Enter the Paraverse: Challenging Assumptions of Live Music in the Metaverse


  • Pat Healy University of Pittsburgh
  • Hannah Standiford University of Pittsburgh




Metaverse, virtual worlds, liveness, covid-19, social media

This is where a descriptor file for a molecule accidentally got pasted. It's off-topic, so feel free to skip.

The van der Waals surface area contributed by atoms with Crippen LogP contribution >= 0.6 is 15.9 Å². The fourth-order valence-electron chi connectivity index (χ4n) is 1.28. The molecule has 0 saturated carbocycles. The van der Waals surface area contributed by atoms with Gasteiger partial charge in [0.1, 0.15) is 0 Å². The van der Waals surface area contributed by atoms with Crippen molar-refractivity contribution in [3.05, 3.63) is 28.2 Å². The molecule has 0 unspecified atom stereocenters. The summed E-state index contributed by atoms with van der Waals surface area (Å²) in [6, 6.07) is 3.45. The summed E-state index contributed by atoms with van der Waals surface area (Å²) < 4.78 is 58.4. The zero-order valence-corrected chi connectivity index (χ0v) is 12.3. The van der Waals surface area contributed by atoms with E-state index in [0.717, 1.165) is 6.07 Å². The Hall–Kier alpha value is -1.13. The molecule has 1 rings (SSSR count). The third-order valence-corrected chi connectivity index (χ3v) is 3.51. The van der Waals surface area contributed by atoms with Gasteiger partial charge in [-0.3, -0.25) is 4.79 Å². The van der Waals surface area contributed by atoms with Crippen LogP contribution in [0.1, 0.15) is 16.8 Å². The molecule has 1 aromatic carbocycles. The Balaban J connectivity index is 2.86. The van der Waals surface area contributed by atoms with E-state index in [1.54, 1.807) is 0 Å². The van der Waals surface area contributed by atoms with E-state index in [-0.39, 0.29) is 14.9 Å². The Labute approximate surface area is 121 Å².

The Metaverse, a concept and buzzword echoing throughout industry and academic spaces, does not exist. In this paper we theorize about the object that does exist: the Paraverse, the global set of disconnected virtual worlds and virtual world platforms working independently to advance virtual world technology and culture. We present a novel system within the Paraverse named Soundscape.social: a multi-user virtual world where participants explore concert spaces containing pre-recorded, synchronous performances by independent musicians during the early stages of the COVID-19 pandemic. Through its design and implementation, we demonstrate how small teams of independent developers may quickly contribute to the fringes of the Paraverse, and thus play an essential role in driving innovation. We assessed the platform’s ability to foster communal listening experience through virtual ethnography, in-game data collection, and interviews with attendees and performers. Soundscape.social was successful at preventing abusive behaviour despite anonymous communication, respecting participant privacy through minimal in-game data collection, modelling anarchic community through a performance format that challenged hierarchical structures of listening, and fostering a novel understanding of liveness through listener autonomy and a novel asynchronous communication feature of interest we name "virtual graffiti." We further discuss opportunities for future work developing technologies that aid developers looking to create independent Paraverse applications, contributing to the future of virtual worlds and, perhaps, the Metaverse.